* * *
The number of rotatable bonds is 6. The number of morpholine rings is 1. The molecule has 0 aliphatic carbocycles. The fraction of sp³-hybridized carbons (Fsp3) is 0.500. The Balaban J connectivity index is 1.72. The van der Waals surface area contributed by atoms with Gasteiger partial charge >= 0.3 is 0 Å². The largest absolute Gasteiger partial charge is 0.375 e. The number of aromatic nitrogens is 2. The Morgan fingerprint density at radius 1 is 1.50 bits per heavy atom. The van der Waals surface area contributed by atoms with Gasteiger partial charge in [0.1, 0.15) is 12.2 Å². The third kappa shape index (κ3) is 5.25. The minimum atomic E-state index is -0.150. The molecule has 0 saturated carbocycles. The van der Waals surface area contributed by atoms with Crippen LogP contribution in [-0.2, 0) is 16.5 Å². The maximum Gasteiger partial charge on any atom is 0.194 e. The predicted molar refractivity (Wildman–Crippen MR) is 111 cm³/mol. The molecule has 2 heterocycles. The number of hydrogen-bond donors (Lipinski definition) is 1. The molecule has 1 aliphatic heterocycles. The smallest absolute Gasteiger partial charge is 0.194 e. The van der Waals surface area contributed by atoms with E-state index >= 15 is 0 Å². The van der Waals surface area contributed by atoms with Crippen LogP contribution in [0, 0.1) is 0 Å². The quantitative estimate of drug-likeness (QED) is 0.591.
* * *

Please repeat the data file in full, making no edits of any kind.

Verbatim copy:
The number of rotatable bonds is 6. The number of morpholine rings is 1. The molecule has 0 aliphatic carbocycles. The fraction of sp³-hybridized carbons (Fsp3) is 0.500. The Balaban J connectivity index is 1.72. The van der Waals surface area contributed by atoms with Gasteiger partial charge >= 0.3 is 0 Å². The largest absolute Gasteiger partial charge is 0.375 e. The number of aromatic nitrogens is 2. The Morgan fingerprint density at radius 1 is 1.50 bits per heavy atom. The van der Waals surface area contributed by atoms with Gasteiger partial charge in [0.1, 0.15) is 12.2 Å². The third kappa shape index (κ3) is 5.25. The minimum atomic E-state index is -0.150. The molecule has 0 saturated carbocycles. The van der Waals surface area contributed by atoms with Crippen LogP contribution in [-0.2, 0) is 16.5 Å². The maximum Gasteiger partial charge on any atom is 0.194 e. The predicted molar refractivity (Wildman–Crippen MR) is 111 cm³/mol. The molecule has 2 heterocycles. The number of hydrogen-bond donors (Lipinski definition) is 1. The molecule has 1 aliphatic heterocycles. The smallest absolute Gasteiger partial charge is 0.194 e. The van der Waals surface area contributed by atoms with E-state index >= 15 is 0 Å². The van der Waals surface area contributed by atoms with Crippen LogP contribution in [0, 0.1) is 0 Å². The quantitative estimate of drug-likeness (QED) is 0.591.